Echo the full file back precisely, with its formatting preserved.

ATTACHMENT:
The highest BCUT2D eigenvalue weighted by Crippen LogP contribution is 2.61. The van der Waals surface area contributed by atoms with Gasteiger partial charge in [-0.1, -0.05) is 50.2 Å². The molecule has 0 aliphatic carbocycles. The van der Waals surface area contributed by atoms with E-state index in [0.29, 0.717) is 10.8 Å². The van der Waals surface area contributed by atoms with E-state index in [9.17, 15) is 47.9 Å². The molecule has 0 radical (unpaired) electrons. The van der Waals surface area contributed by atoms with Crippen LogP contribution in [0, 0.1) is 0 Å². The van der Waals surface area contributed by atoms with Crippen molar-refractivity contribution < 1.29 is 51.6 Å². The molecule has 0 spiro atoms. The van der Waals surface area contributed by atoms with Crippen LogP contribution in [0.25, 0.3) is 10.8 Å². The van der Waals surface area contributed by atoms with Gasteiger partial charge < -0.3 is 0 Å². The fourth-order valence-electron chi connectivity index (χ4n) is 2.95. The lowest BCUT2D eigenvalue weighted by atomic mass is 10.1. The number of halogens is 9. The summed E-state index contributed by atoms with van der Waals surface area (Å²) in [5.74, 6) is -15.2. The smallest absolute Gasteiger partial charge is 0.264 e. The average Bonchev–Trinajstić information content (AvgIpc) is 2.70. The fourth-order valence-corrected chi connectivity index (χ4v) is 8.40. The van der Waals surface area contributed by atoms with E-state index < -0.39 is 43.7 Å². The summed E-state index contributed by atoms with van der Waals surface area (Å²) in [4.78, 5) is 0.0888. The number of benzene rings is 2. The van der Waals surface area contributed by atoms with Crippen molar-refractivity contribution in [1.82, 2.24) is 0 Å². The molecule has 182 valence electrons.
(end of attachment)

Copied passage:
The highest BCUT2D eigenvalue weighted by Crippen LogP contribution is 2.61. The van der Waals surface area contributed by atoms with Gasteiger partial charge in [-0.1, -0.05) is 50.2 Å². The molecule has 0 aliphatic carbocycles. The van der Waals surface area contributed by atoms with E-state index in [0.29, 0.717) is 10.8 Å². The van der Waals surface area contributed by atoms with E-state index in [9.17, 15) is 47.9 Å². The molecule has 0 radical (unpaired) electrons. The van der Waals surface area contributed by atoms with Crippen LogP contribution in [0, 0.1) is 0 Å². The van der Waals surface area contributed by atoms with Crippen molar-refractivity contribution < 1.29 is 51.6 Å². The molecule has 0 spiro atoms. The van der Waals surface area contributed by atoms with Crippen LogP contribution in [0.25, 0.3) is 10.8 Å². The van der Waals surface area contributed by atoms with Gasteiger partial charge < -0.3 is 0 Å². The fourth-order valence-electron chi connectivity index (χ4n) is 2.95. The lowest BCUT2D eigenvalue weighted by atomic mass is 10.1. The number of halogens is 9. The summed E-state index contributed by atoms with van der Waals surface area (Å²) in [5.74, 6) is -15.2. The smallest absolute Gasteiger partial charge is 0.264 e. The average Bonchev–Trinajstić information content (AvgIpc) is 2.70. The fourth-order valence-corrected chi connectivity index (χ4v) is 8.40. The van der Waals surface area contributed by atoms with E-state index < -0.39 is 43.7 Å². The summed E-state index contributed by atoms with van der Waals surface area (Å²) in [4.78, 5) is 0.0888. The number of benzene rings is 2. The van der Waals surface area contributed by atoms with Crippen molar-refractivity contribution in [1.82, 2.24) is 0 Å². The molecule has 182 valence electrons.